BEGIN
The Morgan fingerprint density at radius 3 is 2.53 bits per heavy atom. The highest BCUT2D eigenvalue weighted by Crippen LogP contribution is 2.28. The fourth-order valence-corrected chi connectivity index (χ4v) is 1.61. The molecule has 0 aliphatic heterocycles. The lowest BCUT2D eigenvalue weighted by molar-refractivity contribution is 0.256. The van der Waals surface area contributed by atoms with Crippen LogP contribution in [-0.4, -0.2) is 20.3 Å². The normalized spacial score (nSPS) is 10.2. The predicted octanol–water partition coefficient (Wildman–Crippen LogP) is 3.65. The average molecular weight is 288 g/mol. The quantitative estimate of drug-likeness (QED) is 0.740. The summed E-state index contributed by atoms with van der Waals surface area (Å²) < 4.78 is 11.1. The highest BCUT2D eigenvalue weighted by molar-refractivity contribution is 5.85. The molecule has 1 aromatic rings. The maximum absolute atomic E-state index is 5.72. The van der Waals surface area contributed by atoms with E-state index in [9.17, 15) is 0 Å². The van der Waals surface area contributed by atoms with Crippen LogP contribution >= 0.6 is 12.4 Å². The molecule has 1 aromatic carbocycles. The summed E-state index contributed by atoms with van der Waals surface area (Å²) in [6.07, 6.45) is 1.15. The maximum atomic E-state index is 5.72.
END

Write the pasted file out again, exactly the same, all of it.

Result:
The Morgan fingerprint density at radius 3 is 2.53 bits per heavy atom. The highest BCUT2D eigenvalue weighted by Crippen LogP contribution is 2.28. The fourth-order valence-corrected chi connectivity index (χ4v) is 1.61. The molecule has 0 aliphatic heterocycles. The lowest BCUT2D eigenvalue weighted by molar-refractivity contribution is 0.256. The van der Waals surface area contributed by atoms with Crippen LogP contribution in [-0.4, -0.2) is 20.3 Å². The normalized spacial score (nSPS) is 10.2. The predicted octanol–water partition coefficient (Wildman–Crippen LogP) is 3.65. The average molecular weight is 288 g/mol. The quantitative estimate of drug-likeness (QED) is 0.740. The summed E-state index contributed by atoms with van der Waals surface area (Å²) < 4.78 is 11.1. The highest BCUT2D eigenvalue weighted by molar-refractivity contribution is 5.85. The molecule has 1 aromatic rings. The maximum absolute atomic E-state index is 5.72. The van der Waals surface area contributed by atoms with E-state index in [9.17, 15) is 0 Å². The van der Waals surface area contributed by atoms with Crippen LogP contribution >= 0.6 is 12.4 Å². The molecule has 1 aromatic carbocycles. The summed E-state index contributed by atoms with van der Waals surface area (Å²) in [6.07, 6.45) is 1.15. The maximum atomic E-state index is 5.72.